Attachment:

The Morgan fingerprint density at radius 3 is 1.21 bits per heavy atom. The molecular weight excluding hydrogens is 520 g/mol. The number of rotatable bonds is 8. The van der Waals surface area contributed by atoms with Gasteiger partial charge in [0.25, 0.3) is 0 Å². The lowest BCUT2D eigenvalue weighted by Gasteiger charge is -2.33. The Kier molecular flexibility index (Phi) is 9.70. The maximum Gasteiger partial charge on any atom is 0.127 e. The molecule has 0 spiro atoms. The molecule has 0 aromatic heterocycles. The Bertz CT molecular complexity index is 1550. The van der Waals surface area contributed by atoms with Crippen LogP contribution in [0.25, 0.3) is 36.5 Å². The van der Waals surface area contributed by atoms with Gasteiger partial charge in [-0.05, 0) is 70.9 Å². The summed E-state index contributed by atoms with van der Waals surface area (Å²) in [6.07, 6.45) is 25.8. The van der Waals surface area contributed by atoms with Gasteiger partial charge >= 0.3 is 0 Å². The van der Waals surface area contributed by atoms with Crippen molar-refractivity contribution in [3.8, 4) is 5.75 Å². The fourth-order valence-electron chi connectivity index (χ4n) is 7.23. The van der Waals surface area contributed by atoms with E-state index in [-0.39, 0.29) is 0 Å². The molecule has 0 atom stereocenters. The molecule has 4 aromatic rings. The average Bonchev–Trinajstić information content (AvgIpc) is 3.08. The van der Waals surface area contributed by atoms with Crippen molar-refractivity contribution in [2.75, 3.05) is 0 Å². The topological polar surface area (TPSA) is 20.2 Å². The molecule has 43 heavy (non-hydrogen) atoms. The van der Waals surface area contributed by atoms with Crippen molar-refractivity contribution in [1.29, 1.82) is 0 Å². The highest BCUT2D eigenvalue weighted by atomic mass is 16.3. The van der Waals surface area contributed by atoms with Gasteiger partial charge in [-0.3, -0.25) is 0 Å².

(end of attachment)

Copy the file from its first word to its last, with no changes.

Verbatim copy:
The Morgan fingerprint density at radius 3 is 1.21 bits per heavy atom. The molecular weight excluding hydrogens is 520 g/mol. The number of rotatable bonds is 8. The van der Waals surface area contributed by atoms with Gasteiger partial charge in [0.25, 0.3) is 0 Å². The lowest BCUT2D eigenvalue weighted by Gasteiger charge is -2.33. The Kier molecular flexibility index (Phi) is 9.70. The maximum Gasteiger partial charge on any atom is 0.127 e. The molecule has 0 spiro atoms. The molecule has 0 aromatic heterocycles. The Bertz CT molecular complexity index is 1550. The van der Waals surface area contributed by atoms with Crippen LogP contribution in [0.25, 0.3) is 36.5 Å². The van der Waals surface area contributed by atoms with Gasteiger partial charge in [-0.05, 0) is 70.9 Å². The summed E-state index contributed by atoms with van der Waals surface area (Å²) in [6.07, 6.45) is 25.8. The van der Waals surface area contributed by atoms with Gasteiger partial charge >= 0.3 is 0 Å². The van der Waals surface area contributed by atoms with Crippen molar-refractivity contribution in [3.8, 4) is 5.75 Å². The fourth-order valence-electron chi connectivity index (χ4n) is 7.23. The van der Waals surface area contributed by atoms with E-state index in [-0.39, 0.29) is 0 Å². The molecule has 0 atom stereocenters. The molecule has 4 aromatic rings. The average Bonchev–Trinajstić information content (AvgIpc) is 3.08. The van der Waals surface area contributed by atoms with Crippen molar-refractivity contribution in [2.75, 3.05) is 0 Å². The topological polar surface area (TPSA) is 20.2 Å². The molecule has 43 heavy (non-hydrogen) atoms. The van der Waals surface area contributed by atoms with Crippen molar-refractivity contribution in [1.29, 1.82) is 0 Å². The highest BCUT2D eigenvalue weighted by atomic mass is 16.3. The van der Waals surface area contributed by atoms with Gasteiger partial charge in [-0.3, -0.25) is 0 Å².